Modern Maori Quartet Two Worlds Review: New Zealand Musical Theater, Via Vegas

Those theatergoers drawn to “Modern Maori Quartet: Two Worlds” for the authentic music and culture of the indigenous Maori people of New Zealand might feel blindsided by what seems like a Las Vegas-like lounge act.

Dressed in black suits, black shirts and red ties, the four men strum and croon like Elvis, crack cheesy jokes, and exhibit an oleaginous Rat Pack rapport.

As it turns out, they are portraying characters, and there’s even something of a plot.

Big Bro (Maaka Pohatu), guitar in hand, offers the first clue, as he introduces himself to Bub (Matariki Whatarau), who has shown up late for the “gig” and is the newest member of the quartet.

“I had it all baby,” Big Bro says. “Type 2 diabetes, heart disease, high cholesterol and cancer of the colon…. I had a heart attack and now I’m outta this world…literally.”

The four Maori singers, you see, are dead, and in purgatory. To get out, they must each tell their story. The “Two Worlds” of the title are, apparently, the living and the dead.

Yet, it’s a testament to the talent and charisma of the performers, and the beautiful harmonies of their songs, that the chintzy framing of the show doesn’t smother its appeal. “Two Worlds” offers a mix of traditional and original Maori music, some in English, most in the Maori language. What might be most intriguing to the uninitiated is how much “Maori music” incorporates Western-style blues and rock and ballads.

One suspects that the two worlds of the title could be describing the lives that the Maori people, an ethnic minority, must navigate in the larger New Zealand society. We get a glimpse of what that means in the stories that they tell. Bub, for example, who died apparently from the stress and self-medication of his being the first in his family to go to college:

“If I could go back… I’d do heaps of things. Like vote. I could’ve been the first Māori Prime Minister of New Zealand. I would tell them to stop selling off our land to foreign investment and to stop taking our babies away from us.”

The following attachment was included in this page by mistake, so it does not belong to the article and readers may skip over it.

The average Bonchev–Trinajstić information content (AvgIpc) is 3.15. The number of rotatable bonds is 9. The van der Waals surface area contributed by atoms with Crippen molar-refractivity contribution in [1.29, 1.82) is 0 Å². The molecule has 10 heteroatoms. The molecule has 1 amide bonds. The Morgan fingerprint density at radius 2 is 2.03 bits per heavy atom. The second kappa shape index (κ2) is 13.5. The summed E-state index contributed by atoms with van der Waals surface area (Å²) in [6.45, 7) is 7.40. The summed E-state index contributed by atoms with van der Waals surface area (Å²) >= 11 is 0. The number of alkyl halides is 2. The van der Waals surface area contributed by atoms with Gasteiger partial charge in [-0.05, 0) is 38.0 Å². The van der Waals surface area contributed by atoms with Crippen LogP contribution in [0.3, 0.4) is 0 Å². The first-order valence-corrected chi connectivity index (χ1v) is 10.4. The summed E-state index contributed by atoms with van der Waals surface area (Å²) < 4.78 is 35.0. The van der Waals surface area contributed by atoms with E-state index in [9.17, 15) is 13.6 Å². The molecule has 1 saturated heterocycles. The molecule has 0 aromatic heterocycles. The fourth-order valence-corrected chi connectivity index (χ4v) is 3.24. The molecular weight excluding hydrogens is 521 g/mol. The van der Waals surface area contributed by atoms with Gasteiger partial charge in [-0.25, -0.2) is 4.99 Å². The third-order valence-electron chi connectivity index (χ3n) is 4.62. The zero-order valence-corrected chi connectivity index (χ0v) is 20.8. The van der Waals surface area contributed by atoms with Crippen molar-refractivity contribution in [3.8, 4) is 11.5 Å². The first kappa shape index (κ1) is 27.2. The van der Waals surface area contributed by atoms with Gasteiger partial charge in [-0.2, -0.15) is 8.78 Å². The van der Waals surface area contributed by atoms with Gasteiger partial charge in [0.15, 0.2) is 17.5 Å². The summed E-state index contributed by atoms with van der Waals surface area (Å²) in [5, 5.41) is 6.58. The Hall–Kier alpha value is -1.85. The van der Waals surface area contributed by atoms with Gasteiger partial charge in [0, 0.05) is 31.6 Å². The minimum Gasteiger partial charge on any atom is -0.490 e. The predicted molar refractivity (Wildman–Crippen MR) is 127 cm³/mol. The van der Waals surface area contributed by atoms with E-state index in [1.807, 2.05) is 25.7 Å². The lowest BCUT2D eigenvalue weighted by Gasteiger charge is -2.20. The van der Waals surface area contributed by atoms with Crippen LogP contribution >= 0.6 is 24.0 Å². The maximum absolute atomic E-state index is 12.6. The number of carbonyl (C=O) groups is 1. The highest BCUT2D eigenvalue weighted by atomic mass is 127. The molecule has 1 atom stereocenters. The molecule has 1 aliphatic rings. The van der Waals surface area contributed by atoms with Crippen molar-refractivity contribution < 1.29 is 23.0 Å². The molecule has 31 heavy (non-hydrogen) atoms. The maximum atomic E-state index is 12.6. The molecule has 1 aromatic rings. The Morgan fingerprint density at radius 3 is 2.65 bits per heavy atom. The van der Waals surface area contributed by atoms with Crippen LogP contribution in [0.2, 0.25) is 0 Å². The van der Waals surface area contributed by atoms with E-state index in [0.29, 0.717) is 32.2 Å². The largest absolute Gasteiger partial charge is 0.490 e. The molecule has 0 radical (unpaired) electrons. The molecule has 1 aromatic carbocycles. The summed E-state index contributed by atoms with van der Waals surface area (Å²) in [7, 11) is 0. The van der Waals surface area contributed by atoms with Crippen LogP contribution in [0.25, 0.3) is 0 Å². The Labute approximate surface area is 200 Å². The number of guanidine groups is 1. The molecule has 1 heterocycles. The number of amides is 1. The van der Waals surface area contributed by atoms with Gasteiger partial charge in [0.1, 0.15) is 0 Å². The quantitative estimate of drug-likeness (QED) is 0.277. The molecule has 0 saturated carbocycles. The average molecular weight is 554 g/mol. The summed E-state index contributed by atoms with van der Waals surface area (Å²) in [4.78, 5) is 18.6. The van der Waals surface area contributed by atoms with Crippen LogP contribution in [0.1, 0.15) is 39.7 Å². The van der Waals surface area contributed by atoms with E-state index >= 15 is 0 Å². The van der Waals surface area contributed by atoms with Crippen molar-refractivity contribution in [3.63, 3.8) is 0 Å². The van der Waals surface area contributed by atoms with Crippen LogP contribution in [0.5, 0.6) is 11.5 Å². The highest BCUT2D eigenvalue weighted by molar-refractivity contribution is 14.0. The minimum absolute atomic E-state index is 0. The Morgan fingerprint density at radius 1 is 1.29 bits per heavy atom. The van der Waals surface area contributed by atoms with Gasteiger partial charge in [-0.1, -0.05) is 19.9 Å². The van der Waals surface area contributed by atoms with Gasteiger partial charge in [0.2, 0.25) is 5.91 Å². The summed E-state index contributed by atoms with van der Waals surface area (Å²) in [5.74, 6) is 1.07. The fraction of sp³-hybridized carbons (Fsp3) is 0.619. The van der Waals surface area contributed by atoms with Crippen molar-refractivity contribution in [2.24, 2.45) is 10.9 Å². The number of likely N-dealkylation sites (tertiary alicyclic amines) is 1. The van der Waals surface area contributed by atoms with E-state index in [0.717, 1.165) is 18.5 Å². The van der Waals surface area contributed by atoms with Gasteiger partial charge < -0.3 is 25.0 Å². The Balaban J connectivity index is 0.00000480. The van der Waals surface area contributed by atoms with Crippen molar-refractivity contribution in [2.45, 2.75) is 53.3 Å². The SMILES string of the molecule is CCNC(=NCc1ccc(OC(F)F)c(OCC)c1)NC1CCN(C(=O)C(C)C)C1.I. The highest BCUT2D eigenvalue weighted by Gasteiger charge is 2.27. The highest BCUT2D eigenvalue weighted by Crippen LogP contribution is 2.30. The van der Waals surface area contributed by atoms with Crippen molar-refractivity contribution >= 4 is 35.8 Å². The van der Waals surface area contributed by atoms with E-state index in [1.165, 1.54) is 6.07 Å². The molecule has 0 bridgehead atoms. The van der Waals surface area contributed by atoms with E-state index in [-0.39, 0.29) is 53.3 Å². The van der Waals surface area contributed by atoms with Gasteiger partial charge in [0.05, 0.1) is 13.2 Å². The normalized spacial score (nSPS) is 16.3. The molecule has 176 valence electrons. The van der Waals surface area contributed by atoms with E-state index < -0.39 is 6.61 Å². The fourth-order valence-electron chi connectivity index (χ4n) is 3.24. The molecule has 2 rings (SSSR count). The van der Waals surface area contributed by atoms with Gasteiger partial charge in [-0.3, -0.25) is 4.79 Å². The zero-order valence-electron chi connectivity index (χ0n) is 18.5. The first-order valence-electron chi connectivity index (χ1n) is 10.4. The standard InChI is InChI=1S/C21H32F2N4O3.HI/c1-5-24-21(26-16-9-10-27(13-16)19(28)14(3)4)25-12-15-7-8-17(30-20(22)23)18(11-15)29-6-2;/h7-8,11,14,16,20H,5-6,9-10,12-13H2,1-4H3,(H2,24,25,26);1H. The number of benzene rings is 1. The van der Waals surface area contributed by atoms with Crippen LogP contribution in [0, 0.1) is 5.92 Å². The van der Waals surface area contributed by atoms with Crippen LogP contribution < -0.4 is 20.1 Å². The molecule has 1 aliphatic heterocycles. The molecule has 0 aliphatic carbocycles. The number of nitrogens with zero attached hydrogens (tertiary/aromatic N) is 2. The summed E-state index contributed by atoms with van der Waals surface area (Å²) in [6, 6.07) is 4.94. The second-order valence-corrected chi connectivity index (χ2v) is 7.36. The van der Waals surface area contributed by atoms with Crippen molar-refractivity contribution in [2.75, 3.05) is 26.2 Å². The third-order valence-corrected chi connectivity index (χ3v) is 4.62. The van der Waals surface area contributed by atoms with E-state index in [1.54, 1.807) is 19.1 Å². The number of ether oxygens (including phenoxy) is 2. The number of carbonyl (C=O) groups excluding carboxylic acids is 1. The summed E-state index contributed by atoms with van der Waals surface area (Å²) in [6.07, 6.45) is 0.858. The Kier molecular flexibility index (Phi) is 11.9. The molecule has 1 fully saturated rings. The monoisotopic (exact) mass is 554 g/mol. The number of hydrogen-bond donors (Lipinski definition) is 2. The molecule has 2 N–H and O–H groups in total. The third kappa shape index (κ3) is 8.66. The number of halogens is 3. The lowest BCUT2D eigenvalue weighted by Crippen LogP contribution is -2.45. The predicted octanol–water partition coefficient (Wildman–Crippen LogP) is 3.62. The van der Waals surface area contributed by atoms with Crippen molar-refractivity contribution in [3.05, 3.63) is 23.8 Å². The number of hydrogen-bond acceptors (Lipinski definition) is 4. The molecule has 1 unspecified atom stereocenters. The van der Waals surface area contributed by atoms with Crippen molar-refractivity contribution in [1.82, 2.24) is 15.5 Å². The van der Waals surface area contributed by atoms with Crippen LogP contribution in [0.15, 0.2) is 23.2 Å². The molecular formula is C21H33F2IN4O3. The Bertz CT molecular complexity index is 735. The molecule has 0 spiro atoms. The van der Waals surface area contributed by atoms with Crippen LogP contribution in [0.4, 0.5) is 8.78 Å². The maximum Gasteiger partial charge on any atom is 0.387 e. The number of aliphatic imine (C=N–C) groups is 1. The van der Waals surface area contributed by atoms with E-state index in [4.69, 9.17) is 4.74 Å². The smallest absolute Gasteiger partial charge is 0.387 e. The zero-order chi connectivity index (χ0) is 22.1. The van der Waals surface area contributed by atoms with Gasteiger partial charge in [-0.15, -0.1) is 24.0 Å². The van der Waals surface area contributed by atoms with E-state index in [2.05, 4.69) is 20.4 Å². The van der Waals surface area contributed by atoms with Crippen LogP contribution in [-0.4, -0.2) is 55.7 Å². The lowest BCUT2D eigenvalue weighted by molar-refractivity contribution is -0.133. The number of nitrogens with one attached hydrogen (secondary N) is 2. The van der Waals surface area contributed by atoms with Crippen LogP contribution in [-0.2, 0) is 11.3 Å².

This is tantalizing stuff, and a bit frustrating. As with “Wild Dogs Under My Skirt,”the other show from New Zealand that I saw this month at Soho Playhouse, “Two Worlds” presumes a level of knowledge about New Zealand history, politics, language and culture that most New York theatergoers  don’t have. It’s a shame that we aren’t offered any kind of context – it would have been great, for example, to have access to translations of some of the songs,  at least in the program, or even at MMQ’s website.

But, as with “Wild Dogs,” there’s enough here that’s fascinating and entertaining, even without translation.

 

Modern Maori Quartet: Two Worlds
Written and directed by the members of MMQ
Sound, lighting and technical design by Matthew Eller + Square (LX)
Cast: Matu Ngaropo as Koro, Jamie McCaskill as Uncle, Maaka Pohatu as Big Bro, Matariki Whatarau as Bub, Kura Forester as “Miss” (a recorded voice)
Running time: 75 minutes with no intermission
Tickets: $39
Modern Maori Quartet: Two Worlds is on stage at the Soho Playhouse through January 18, 2020.

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Author: New York Theater

Jonathan Mandell is a 3rd generation NYC journalist, who sees shows, reads plays, writes reviews and sometimes talks with people.

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